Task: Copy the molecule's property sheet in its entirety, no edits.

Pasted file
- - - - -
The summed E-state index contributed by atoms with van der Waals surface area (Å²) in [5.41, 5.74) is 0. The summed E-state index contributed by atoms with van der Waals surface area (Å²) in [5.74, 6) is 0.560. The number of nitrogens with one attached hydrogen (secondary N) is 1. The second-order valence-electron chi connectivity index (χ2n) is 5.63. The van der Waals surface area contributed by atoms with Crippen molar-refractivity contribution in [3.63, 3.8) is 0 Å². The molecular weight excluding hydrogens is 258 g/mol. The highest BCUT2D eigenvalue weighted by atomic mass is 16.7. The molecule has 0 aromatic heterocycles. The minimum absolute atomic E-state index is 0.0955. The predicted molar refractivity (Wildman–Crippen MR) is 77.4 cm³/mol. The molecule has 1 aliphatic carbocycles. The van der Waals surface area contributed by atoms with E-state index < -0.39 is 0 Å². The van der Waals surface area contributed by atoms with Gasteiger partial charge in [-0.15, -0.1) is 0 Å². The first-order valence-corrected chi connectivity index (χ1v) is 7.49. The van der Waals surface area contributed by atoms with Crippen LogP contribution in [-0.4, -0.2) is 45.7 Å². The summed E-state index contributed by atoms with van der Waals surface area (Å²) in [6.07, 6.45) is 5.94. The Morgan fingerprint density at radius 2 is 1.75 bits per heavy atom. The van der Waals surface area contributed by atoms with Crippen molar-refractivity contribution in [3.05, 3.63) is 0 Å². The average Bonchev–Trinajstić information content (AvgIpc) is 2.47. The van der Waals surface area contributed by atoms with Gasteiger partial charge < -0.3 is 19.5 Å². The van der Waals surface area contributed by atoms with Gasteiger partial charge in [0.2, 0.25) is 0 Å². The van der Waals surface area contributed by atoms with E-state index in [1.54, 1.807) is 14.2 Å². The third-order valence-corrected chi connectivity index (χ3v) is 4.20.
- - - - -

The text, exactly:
The summed E-state index contributed by atoms with van der Waals surface area (Å²) in [5.41, 5.74) is 0. The summed E-state index contributed by atoms with van der Waals surface area (Å²) in [5.74, 6) is 0.560. The number of nitrogens with one attached hydrogen (secondary N) is 1. The second-order valence-electron chi connectivity index (χ2n) is 5.63. The van der Waals surface area contributed by atoms with Crippen molar-refractivity contribution in [3.63, 3.8) is 0 Å². The molecular weight excluding hydrogens is 258 g/mol. The highest BCUT2D eigenvalue weighted by atomic mass is 16.7. The molecule has 0 aromatic heterocycles. The minimum absolute atomic E-state index is 0.0955. The predicted molar refractivity (Wildman–Crippen MR) is 77.4 cm³/mol. The molecule has 1 aliphatic carbocycles. The van der Waals surface area contributed by atoms with E-state index < -0.39 is 0 Å². The van der Waals surface area contributed by atoms with Gasteiger partial charge in [-0.15, -0.1) is 0 Å². The first-order valence-corrected chi connectivity index (χ1v) is 7.49. The van der Waals surface area contributed by atoms with Crippen LogP contribution in [-0.4, -0.2) is 45.7 Å². The summed E-state index contributed by atoms with van der Waals surface area (Å²) in [6.07, 6.45) is 5.94. The Morgan fingerprint density at radius 2 is 1.75 bits per heavy atom. The van der Waals surface area contributed by atoms with Crippen molar-refractivity contribution in [3.05, 3.63) is 0 Å². The average Bonchev–Trinajstić information content (AvgIpc) is 2.47. The van der Waals surface area contributed by atoms with Gasteiger partial charge < -0.3 is 19.5 Å². The van der Waals surface area contributed by atoms with Gasteiger partial charge in [0.2, 0.25) is 0 Å². The van der Waals surface area contributed by atoms with E-state index in [1.54, 1.807) is 14.2 Å². The third-order valence-corrected chi connectivity index (χ3v) is 4.20.